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Village expands its self-built broadband network

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Village expands its self-built broadband network
Ute-Gabriel Boucsein (centre) with her Bürgerbreitbandnetz colleagues in Sollwitt. Photo: Tomas Urbina
16:50 CEST+02:00
Shunned by government and big telecom companies, a group of villagers in rural northwest Germany is set to expand the super-fast internet network they built to a second village. The Local's Tomas Urbina went to meet the villagers as they prepare to put shovels in the ground.

On a Thursday evening in August, about half the residents of Sollwitt, a village of 123 homes nestled in the green fields near Germany's border with Denmark, jammed into the only restaurant in town. They were there to hear how lightning fast internet service was going to launch their village into the future.

"I think in future we will need this bigger bandwidth," said Roger Cattin, a retired computer science professor who moved to Sollwitt a year ago.

"I like it very much that the local people are doing something to get this fast internet to our village."

The project is the latest effort of Bürgerbreitbandnetz, the Citizen's Broadband Internet Company, a small group of locals who took it upon themselves to build a super high-speed internet network in the village of Löwenstedt when Germany's major telecommunications companies turned them away. The group hopes to connect 59 villages in the county by 2021.

"Their answer was no," said Ute-Gabriel Boucsein, head of the village internet startup. "They say the region where we live [in Schleswig-Holstein] is too far away and there aren't enough people."

For the big telecom companies, that meant there wasn't enough money to be made. But for the villagers, it was a matter of survival.

"In 2010, the villages had problems selling land," said Boucsein. "People want to buy, but they ask how fast, how good the internet is and when it's not so good the people don't buy."

Not only do new people not move in, but the young people leave, says dairy farmer Holger Jensen. "Then, when the older people start to die, the village shrinks."

Luckily, Jensen lives in Löwenstedt (population 640) and as of April his farm has been humming along with fibre-optic internet running in the background.

"We use the internet for everything," says Jensen. He monitors the cows' feeding and milk production with an internet-based system and manages the farm's solar and wind power production online.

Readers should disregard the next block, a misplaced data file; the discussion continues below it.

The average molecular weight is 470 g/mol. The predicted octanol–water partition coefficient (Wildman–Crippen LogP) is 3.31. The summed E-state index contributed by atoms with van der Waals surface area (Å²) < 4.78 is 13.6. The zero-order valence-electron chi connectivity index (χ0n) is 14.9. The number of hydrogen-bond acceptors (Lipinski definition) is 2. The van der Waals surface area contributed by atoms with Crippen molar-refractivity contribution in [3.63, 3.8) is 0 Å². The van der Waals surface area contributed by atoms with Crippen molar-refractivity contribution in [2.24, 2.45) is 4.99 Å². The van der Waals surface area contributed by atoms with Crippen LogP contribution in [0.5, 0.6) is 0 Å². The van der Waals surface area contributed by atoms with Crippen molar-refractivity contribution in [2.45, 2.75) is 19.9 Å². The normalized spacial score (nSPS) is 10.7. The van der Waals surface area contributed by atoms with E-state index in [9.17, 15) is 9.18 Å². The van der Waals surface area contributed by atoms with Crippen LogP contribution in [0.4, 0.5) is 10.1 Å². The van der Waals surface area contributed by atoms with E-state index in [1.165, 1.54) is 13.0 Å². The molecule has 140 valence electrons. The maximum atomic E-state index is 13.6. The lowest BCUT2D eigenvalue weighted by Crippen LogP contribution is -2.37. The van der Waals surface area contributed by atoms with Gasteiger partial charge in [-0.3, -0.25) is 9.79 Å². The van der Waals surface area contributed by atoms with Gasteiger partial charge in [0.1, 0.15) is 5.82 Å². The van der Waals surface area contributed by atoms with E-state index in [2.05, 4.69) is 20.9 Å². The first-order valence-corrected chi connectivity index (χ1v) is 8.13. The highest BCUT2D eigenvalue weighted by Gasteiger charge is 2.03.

Before he got broadband, the net was so slow he couldn't even do his home banking on a Monday morning. Now he has a minimum download speed of 50 megabits per second, or about double the average download speed for Germany.

‘Two days to upload photos’

The new expansion project aims to bring that same fibre-optic speed cable, the fastest internet service available, to every home in Sollwitt, vastly improving on the slow and unreliable service the village has now.

"Sometimes it would take me two days to upload a photo album," said Regina Hansen. "I would give up before even trying."

Now that's set to change. The evening event held in late August was organized to give the villagers the opportunity to sign a contract and become investors in the company.

For €999, villagers could become shareholders in the company and provide the money needed to get financing to build the fibre-optic infrastructure.

The Bürgerbreitbandnetz team needs 68 percent of households in the village to sign up. As of this afternoon the company had signed up 72 percent of the homes in Sollwitt. The sign-up deadline is Wednesday night.

With the go-ahead from residents, the company will start putting shovels in the ground on Monday. The team expects work on the new network to be done by December.

Once the network is up and running, those who invested in the company will also start to see a financial return. Bürgerbreitbandnetz rents the internet "pipes" to a local service provider and funnels the income back to its shareholders and its operations.

It might come as a surprise that connectivity would be a problem in a country like Germany, Europe's biggest economy. The village internet expansion comes as German Transport minister Alexander Dobrindt announced funding late last month to bring broadband to all of Germany.

"It's a good first step," says Boucsein about Dobrindt’s plans. "But they have to make a concrete plan for how to do it."

The government wants to connect all of Germany with high-speed internet by 2018, but details for the plan and the funding are scant. The government aims to publish development commitments later this month.

Currently, only 18 percent of Germany's rural homes have high-speed internet. The villagers here aren't waiting around.

In Solwitt, as is the case across the region, it's not only personal internet use that's at stake. A business without a fast and reliable internet connection is at competitive disadvantage in today's wired - and wireless - world.

"We have a bike shop here and we need to order parts and supplies over the internet," said Selina Schoratomsen. "It's important that it goes fast."

Roger Cattin, who was one of the first to sign up to the expanded project, knows exactly how important the project is for Sollwitt. "With this internet the village will be connected with the future."

Tomas Urbina is currently an Arthur F. Burns Fellow with The Local Germany.

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